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  8. Defining Art and Artworlds.Stephen Davies - 2015 - Journal of Aesthetics and Art Criticism 73 (4):375-384.
    Most art is made by people with a well-developed concept of art and who are familiar with its forms and genres as well as with the informal institutions of its presentation and reception. This is reflected in philosophers’ proposed definitions. The earliest artworks were made by people who lacked the concept and in a context that does not resemble the art traditions of established societies, however. An adequate definition must accommodate their efforts. The result is a complex, hybrid definition: something (...)
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  9. Themes in the Philosophy of Music.Stephen Davies - 2004 - Journal of Aesthetics and Art Criticism 62 (4):397-399.
     
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  10. Artistic expression and the hard case of pure music.Stephen Davies - 2006 - In Matthew Kieran (ed.), Contemporary debates in aesthetics and the philosophy of art. Blackwell.
    In its narrative, dramatic, and representational genres, art regularly depicts contexts for human emotions and their expressions. It is not surprising, then, that these artforms are often about emotional experiences and displays, and that they are also concerned with the expression of emotion. What is more interesting is that abstract art genres may also include examples that are highly expressive of human emotion. Pure music – that is, stand-alone music played on musical instruments excluding the human voice, and without words, (...)
     
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  11. The Philosophy of Art.Stephen Davies - 2007 - Tijdschrift Voor Filosofie 69 (2):381-383.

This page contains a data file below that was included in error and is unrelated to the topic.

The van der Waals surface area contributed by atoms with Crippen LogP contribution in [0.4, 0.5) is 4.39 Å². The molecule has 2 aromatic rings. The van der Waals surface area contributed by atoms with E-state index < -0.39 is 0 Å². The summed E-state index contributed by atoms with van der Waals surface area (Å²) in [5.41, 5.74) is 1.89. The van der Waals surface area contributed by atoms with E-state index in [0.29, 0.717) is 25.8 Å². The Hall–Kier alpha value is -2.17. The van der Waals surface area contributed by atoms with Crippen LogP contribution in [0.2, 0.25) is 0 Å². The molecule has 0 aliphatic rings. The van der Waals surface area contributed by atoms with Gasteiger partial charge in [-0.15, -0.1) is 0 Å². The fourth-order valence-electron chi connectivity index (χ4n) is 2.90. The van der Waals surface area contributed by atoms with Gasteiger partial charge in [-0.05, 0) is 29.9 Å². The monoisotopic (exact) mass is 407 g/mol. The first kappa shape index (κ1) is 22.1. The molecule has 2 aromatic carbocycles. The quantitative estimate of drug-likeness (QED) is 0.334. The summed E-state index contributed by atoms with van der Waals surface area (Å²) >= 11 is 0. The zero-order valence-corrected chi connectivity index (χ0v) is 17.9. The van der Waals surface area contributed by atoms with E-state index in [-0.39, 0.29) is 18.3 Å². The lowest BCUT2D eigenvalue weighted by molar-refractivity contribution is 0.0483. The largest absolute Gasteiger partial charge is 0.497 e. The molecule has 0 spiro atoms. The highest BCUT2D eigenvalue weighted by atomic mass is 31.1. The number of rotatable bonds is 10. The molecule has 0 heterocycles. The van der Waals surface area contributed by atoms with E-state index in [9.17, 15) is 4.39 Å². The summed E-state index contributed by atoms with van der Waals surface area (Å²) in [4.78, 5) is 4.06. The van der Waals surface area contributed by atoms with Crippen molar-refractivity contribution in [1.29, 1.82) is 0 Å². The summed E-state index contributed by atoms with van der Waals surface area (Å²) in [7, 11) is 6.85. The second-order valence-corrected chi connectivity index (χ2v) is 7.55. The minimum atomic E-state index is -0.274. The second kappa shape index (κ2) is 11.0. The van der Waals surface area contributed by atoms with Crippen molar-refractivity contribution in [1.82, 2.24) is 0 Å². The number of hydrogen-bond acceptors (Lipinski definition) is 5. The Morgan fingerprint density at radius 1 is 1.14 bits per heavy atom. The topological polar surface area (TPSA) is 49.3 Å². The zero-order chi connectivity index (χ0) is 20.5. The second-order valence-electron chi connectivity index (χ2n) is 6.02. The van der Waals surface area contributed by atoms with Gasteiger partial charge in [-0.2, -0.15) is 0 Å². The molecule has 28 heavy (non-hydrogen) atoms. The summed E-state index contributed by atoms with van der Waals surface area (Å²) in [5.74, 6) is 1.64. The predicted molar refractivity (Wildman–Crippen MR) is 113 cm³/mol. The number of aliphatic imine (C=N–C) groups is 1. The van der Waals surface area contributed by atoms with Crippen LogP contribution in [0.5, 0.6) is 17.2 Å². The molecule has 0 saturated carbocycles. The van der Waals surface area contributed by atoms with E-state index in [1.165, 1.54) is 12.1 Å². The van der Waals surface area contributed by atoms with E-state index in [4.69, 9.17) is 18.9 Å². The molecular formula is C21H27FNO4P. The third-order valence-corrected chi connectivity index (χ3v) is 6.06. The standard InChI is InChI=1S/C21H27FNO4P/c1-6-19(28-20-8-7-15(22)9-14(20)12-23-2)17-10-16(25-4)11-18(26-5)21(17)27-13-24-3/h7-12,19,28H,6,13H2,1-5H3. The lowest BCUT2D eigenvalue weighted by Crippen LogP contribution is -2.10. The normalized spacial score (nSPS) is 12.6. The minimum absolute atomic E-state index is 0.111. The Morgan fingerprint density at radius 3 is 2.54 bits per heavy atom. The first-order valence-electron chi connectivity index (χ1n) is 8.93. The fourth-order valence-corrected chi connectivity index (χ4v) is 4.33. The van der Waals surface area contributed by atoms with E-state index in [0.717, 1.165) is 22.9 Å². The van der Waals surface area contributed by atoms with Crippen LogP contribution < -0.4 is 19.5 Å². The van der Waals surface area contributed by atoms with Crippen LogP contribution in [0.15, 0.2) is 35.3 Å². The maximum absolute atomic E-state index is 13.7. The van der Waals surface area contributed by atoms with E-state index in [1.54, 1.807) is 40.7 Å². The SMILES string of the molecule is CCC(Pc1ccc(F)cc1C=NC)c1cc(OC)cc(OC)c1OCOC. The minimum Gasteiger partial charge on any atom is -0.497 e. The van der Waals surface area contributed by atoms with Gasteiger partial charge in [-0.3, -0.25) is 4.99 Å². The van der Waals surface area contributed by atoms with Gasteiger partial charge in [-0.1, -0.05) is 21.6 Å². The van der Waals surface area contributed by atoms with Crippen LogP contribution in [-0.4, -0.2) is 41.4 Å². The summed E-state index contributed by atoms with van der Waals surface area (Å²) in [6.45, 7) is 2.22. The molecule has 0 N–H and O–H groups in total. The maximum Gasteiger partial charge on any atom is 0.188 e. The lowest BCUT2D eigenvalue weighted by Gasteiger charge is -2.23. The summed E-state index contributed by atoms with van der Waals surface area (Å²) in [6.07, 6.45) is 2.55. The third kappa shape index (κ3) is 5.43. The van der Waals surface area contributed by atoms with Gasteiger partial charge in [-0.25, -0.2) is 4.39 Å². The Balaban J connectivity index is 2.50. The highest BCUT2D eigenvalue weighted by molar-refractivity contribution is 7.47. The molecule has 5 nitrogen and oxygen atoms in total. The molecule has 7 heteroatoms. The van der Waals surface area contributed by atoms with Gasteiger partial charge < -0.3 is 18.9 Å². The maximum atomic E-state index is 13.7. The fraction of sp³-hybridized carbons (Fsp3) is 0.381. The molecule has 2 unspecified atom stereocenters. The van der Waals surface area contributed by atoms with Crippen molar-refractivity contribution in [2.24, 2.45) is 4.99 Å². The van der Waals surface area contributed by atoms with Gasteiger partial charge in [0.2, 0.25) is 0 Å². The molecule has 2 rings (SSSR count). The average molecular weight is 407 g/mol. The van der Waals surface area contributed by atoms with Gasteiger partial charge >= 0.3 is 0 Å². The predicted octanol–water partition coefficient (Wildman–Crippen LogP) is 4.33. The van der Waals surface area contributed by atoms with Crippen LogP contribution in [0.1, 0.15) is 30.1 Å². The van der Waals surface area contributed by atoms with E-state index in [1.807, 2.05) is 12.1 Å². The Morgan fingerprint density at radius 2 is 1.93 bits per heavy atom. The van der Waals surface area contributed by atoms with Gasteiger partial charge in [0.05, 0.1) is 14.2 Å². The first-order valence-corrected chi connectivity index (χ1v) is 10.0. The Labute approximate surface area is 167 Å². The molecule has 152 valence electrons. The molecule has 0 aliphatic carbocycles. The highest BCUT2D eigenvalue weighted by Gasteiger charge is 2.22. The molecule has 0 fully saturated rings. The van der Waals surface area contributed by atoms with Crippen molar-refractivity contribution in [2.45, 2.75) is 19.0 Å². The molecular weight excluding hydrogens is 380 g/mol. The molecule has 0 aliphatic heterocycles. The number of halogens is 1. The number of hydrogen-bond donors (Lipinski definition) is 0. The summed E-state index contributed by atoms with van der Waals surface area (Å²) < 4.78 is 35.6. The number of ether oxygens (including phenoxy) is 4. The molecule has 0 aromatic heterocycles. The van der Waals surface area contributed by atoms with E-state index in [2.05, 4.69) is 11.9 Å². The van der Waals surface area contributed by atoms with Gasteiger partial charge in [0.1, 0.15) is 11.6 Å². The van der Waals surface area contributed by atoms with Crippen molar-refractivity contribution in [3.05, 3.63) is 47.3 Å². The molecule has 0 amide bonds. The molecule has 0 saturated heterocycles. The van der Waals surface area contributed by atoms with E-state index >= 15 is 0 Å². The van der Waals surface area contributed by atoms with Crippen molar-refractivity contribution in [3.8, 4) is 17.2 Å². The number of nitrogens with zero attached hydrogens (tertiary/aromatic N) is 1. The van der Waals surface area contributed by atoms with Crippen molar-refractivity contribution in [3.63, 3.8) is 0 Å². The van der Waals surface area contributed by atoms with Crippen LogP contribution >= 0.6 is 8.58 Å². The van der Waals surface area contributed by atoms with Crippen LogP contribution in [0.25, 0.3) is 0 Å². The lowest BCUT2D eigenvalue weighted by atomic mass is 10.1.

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  12. Aesthetic judgements, artworks and functional beauty.Stephen Davies - 2006 - Philosophical Quarterly 56 (223):224-241.
    I offer an analysis of the role played by consideration of an item's functions when it is judged aesthetically. The account applies also to artworks, of which some serve extrinsic functions (such as the glorification of God and the communication of religious lore) and others have the function of being contemplated for their own sake alone. Along the way, I deny that aesthetic judgements fit the model of judgements either of free beauty or of dependent beauty, given how these two (...)
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  13.  25
    Behavioral Modernity in Retrospect.Stephen Davies - 2019 - Topoi 40 (1):221-232.
    This paper reviews the debate about behavioral modernity in our species, listing counterexamples to the thesis that there was a dramatic change to the minds of Cro-Magnon sapiens in Europe in the Upper Paleolithic. It is argued that we were probably behaviorally modern from about 150,000 years ago, and that aspects of this mentality were apparent in developments in tool technologies and hunting practices across the prior Homo lineage. Key behaviors expressive of behavioral modernity include practical reasoning about the past (...)
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  14. On Defining Music.Stephen Davies - 2012 - The Monist 95 (4):535-555.
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  15.  26
    Music, Art, and Metaphysics.Stephen Davies - 1992 - Journal of Aesthetic Education 26 (2):110.
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  16.  43
    Language, Music, and Mind.Stephen Davies - 1993 - Journal of Aesthetics and Art Criticism 52 (3):360-362.
  17.  90
    Musical Understandings: And Other Essays on the Philosophy of Music.Stephen Davies - 2011 - Oxford, GB: New York;Oxford University Press.
    In this chapter, I discuss the kinds of understanding expected of and evinced by skilled listeners, performers, analysts, and composers. I confine the discussion to Western, purely instrumental music, mainly with the classical tradition in mind.[1] And I refer primarily to the Anglophone literature of "analytic" philosophy of music. As will become apparent, my concern is with an analysis that maps what are meant to be familiar aspects of musical experience. I investigate the various understandings expected of an accomplished listener, (...)